ICOM 4035 – Data Structures
Laboratory 9: Sorting Algorithms
Until now the fastest way of finding some specific data has been either by using HashTables or BinarySearchTrees. However these are complex data structures and sometimes aren’t required in a certain application. For instance recall the PriorityQueue or the SortedLinkList seen in previous labs. These data structures are linear and up until now we inserted new elements in the corresponding places inside of the collection, thus we kept the order inside of it. This kind of sorting is known as an insertion sort. In this case insertion is O(n) while removing is O(1).
For the case of the PriorityQueue in particular where we could just remove the element with the highest priority we could do the operations in another manner. Insert elements in any position (the first to make the operation O(1)) and when we were to remove an element search for the element with the highest priority and remove it (O(n)). This kind of sorting is known as selection sort.
Another sorting algorithm, which is easy to implement but has a very high computational cost is the bubble sort. This algorithm is based on running the collection starting from the first element and swapping those that are not in place until we reach the end. Then we start to run the collection starting from the second element and perform any necessary swapping. We continue doing this until we reach the end of the collection (O(n2)).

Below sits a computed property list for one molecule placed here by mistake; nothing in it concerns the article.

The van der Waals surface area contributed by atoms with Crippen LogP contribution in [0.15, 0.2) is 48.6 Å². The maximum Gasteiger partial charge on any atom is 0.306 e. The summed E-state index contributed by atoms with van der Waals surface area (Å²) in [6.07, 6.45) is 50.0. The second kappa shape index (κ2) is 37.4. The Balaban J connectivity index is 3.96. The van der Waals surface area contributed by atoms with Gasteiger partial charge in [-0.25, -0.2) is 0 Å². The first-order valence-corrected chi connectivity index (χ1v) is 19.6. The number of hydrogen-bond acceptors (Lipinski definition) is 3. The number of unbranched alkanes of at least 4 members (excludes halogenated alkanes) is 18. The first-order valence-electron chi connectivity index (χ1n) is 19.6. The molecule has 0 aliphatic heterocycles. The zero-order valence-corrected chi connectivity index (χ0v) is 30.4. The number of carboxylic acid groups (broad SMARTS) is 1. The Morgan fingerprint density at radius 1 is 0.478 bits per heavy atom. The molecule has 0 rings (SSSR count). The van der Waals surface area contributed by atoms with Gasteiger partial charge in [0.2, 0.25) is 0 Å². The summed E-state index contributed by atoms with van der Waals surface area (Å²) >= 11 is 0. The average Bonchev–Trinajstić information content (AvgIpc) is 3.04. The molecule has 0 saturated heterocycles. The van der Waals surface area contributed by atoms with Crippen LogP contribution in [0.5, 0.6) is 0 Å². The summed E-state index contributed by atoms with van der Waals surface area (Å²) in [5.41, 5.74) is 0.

You will now learn two advanced algorithms: the merge sort and the quick sort. These two follow the principle of divide and conquer. In case of the merge sort we divide the collection into two collections; each of size n/2 where n is the size of the main collection. For each of these two collections we continue to apply the partition until we have just one element. Then we start merging the sub-collections, by checking which of the two elements is smaller and adding it to the main collection.
The other algorithm is the quick sort. This one works by partitioning the collection just like the merge sort by it performs the work before creating the partitions. The basic step is to select a pivot, typically the last but if we used a random pivot is faster (random quick sorting). After this pivot has been selected we break the collection into three sub collections. One of these collections (L) contains the values of the main collection which are smaller than the pivot. The other (E); contains the values which are equal to the pivot. Finally G is a collection that contains the values which are greater than the pivot. After this we apply the same partition to the collections of L and G. Once this is finish the merging process begins, first we add the elements in L, followed by E and then G.
There is another sorting algorithm that uses a heap to sort the information. Although this won’t be covered in the lab you are encouraged to see how it works in chapter 8 (PriorityQueues). The main idea is also to partition a collection only that the resulting sorted collection is a min/max heap.
For this practice download the files here. You are asked to implement the methods of randomQuickSort and mergeSort. You can implement these either with recursion or iteration, your choice. Remember that the int that is returned is to know how many times the algorithm did a change in the collection; refer to the other methods to see an example. In case of the mergeSort and the quickSort, the value of that int is the number of partitions that where created to sort the collection.